about what's really going on. We're trying to create
a function that maps one set of numbers to another. You can map all the counting numbers to all the whole numbers with a simple minus one function or
to all the even numbers with a times two function and map all the even numbers back to all the counting numbers
with the inverse function division by two. You can map all the real
numbers between zero and one to all the real numbers
between zero and 10 by doing a times 10 function and find every number has a place to go, they match one to one. The question is, is there a function that maps every real number or even just the real
numbers between zero and one to a unique counting
number and vice versa. Cantor's diagonal proof
shows that any function that claims to math counting numbers and reals to each other
must fail somewhere. In fact you're not just
missing one more real number than fits on an infinite list or else you could just
add it to the beginning. There's not just another infinite list of numbers you're missing or else you could zipper
the lists together. You could take every digit on the diagonal and add either two or four to get infinite combinations of numbers that aren't on the list and you can make a function that maps those missing numbers to
the real numbers in binary. Of course the binary numbers are just another way of writing the reals which means an infinite
list of real numbers will quite literally
be missing all of them. Next to the infinity of the reals, the infinity of infinite list is actually mathematically
nothing which is nuts because countable infinity
is still super huge, it's infinite. The infinity of the reals is beyond that what can we indicated
with a simple dot, dot, dot, a bigger infinity, a
greater cardinal number. We've gone beyond aleph null. This is aleph one maybe. Yeah funny thing that turns out there's no way to tell how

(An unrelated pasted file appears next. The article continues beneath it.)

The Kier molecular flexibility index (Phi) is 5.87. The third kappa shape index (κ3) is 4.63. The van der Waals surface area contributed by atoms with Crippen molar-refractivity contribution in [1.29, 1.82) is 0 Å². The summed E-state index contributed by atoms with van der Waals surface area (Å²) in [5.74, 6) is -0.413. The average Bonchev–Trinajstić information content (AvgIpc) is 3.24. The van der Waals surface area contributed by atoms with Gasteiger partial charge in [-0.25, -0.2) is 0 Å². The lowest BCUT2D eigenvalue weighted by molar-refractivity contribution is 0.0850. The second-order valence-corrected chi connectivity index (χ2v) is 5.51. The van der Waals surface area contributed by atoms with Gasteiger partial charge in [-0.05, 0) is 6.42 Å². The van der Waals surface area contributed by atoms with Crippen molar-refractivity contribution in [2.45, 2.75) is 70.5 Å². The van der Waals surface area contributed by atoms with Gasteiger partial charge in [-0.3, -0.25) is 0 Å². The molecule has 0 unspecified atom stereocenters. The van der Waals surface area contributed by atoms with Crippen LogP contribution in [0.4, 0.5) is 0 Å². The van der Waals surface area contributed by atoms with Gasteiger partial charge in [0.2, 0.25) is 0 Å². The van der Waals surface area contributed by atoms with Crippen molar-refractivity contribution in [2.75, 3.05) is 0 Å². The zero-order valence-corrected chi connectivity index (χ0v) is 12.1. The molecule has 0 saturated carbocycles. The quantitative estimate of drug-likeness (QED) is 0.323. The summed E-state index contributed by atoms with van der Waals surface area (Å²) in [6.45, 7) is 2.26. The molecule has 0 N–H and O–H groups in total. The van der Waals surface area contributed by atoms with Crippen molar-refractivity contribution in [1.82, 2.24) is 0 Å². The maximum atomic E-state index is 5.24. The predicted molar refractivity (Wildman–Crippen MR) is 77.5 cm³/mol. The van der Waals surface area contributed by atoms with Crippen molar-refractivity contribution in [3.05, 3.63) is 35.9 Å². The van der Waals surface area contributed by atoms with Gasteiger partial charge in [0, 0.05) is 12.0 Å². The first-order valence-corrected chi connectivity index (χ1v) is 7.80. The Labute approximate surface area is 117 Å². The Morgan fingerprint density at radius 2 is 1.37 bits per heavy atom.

much bigger this infinity is than aleph null. Just that it's bigger like
it could be the next step up or there might be other
sorts of infinites in between but which one of those is the case? It's kind of independent
of standard axioms. Awkward. But whatever it is, those are just two
relatively small infinities out of an infinite
number of aleph numbers. For every aleph number, there's
infinite ordinal numbers which I guess kind of are like infinities folded into different shapes and don't forget hyper real supernaturals, or reals, etcetera. I guess you could squeeze
some Beth numbers in there if you're into those axioms. I don't judge. Some of my best friends
use the axiom of choice. Anyway, some infinities are
bigger than other infinities but a mathematician would probably say something more like I don't know, there exists an aleph alpha and aleph beta where aleph alpha is greater than aleph beta or something which is perfectly true. Whether those different
sorts of infinities apply to something like
moments of time is unknown. What we do know is that if
life has infinite moments or infinite love or infinite being then a life twice as long still has exactly the same amount. Some infinities only look
bigger than other infinities and some infinities that seem very small are worth just as much as
infinities 10 times their size.